Stages of COPD

Understanding the four stages of chronic obstructive pulmonary disease (COPD) is one of the most important things you can do to better your health.  COPD includes many different kinds of lung diseases. Doctors use a classification system called the GOLD staging or grading system.

GOLD System

The GOLD (Global Initiative for Chronic Obstructive Lung Disease) system looks at many different aspects of your COPD and gives an understanding of how severe your COPD is.  Your current grade will determine what treatments you need to receive. It also looks at how many times your COPD has worsened, how many hospital stays youve had because of COPD, and how much air you can exhale and at what speed (spirometry).

Stage I - Early Stage

The first signs of COPD can be difficult to catch, as they can sneak up on you and can take years to show themselves.  Once obvious symptoms appear, lung damage is already likely. If you are a smoker, have smoked in the past, or are at a higher risk of developing COPD, youll want to keep your eyes peeled for any early signs.

Early symptoms may be a dry, nagging cough with mucus that can be clear, white, yellow or even green. You may notice you're feeling short of breath.  Often times this is dismissed as age or a sedentary lifestyle.

To test for COPD, a spirometry test will be conducted.  If it is determined you have COPD Stage 1, you may be treated with an inhaler (bronchodilator) that will relax the muscles in your airway to make breathing easier.  It is suggested that you keep up with flu and pneumonia shots, exercise frequently and stop smoking (if you smoke).

Stage II - Moderate Stage

Stage 2 symptoms also include chronic coughing with mucus, shortness of breath when doing simple tasks, tiredness, trouble sleeping, and wheezing.  Once determined you have COPD Stage 2, youll likely be prescribed a bronchodilator and pulmonary rehab.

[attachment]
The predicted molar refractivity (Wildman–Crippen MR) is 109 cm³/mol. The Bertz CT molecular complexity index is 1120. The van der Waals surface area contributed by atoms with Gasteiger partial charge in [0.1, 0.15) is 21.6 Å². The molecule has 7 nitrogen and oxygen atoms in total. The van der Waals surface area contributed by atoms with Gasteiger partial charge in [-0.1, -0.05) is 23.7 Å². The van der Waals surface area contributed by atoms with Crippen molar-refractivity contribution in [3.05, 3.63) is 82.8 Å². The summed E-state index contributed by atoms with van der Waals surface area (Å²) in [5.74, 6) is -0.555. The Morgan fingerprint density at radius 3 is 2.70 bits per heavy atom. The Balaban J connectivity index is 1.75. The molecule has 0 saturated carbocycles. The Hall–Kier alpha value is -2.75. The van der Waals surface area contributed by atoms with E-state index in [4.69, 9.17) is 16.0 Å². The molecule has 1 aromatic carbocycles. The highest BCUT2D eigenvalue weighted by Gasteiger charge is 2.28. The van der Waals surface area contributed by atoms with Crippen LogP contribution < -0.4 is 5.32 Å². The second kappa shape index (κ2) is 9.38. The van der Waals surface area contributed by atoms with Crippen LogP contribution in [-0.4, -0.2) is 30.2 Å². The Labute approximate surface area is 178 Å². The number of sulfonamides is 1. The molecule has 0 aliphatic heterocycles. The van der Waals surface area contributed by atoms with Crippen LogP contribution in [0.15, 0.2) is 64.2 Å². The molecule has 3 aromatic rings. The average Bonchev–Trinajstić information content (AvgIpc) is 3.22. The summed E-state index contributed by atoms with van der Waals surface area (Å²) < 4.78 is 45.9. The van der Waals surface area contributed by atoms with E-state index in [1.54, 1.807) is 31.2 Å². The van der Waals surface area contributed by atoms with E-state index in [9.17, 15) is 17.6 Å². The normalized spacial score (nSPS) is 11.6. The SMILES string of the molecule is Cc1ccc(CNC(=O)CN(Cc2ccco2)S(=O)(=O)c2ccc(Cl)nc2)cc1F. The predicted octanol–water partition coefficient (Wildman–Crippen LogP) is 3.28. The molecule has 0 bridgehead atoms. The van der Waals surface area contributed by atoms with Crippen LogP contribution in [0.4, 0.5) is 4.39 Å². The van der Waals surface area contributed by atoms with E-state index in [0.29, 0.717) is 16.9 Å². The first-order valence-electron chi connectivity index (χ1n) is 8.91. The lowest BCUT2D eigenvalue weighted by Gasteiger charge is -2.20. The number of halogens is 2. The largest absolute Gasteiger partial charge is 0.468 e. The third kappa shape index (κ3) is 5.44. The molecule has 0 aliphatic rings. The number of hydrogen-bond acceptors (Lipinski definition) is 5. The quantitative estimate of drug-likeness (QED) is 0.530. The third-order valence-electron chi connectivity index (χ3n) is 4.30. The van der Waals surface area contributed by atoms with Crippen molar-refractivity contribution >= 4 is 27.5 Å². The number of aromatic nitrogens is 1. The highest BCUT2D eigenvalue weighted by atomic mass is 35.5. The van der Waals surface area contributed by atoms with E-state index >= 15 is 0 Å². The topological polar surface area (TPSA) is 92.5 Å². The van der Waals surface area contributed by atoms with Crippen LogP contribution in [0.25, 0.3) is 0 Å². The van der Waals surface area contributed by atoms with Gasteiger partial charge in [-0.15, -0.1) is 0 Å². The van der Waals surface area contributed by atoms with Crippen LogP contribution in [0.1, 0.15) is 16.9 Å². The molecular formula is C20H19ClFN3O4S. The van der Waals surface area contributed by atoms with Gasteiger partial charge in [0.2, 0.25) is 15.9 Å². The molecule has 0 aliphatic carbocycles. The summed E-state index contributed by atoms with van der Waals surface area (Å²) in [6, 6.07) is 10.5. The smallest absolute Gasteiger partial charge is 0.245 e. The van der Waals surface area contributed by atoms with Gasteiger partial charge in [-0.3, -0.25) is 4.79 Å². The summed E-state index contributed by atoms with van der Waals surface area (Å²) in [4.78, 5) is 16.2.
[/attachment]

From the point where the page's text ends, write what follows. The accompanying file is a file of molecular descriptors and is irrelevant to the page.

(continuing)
Stage III - Severe Stage

If you have COPD and are in Stage 3, youll have more flare-ups, your cough will worsen, and will experience shortness of breath.  You may get colds more often, your feet, ankles, and legs can swell, a tight feeling in your chest, unable to take deep breathes and/or wheezing and other breathing problems when conducting simple tasks.  Youll continue to use bronchodilators, use your pulmonary rehab plan, and steroids and antibiotics may be used to manage flare-ups.

Stage IV - Very Severe

In Stage 4, youll experience the same symptoms but on a very severe level and more often.  You may develop a condition called chronic respiratory failure. You may hear a crackling sound as you inhale, experience constant wheezing, and exhaling takes a long time.  Treatment for Stage 4 includes bronchodilators, a pulmonary rehab plan, steroids and antibiotics, and oxygen therapy. Surgery may be needed if drugs arent working.

A person living with COPD, no matter the stage, should work with their doctor as their COPD advances to make sure sufficient treatment is given.  It is important to take note of any symptom changes, symptom triggers, and daily life with COPD and communicate that with your doctor.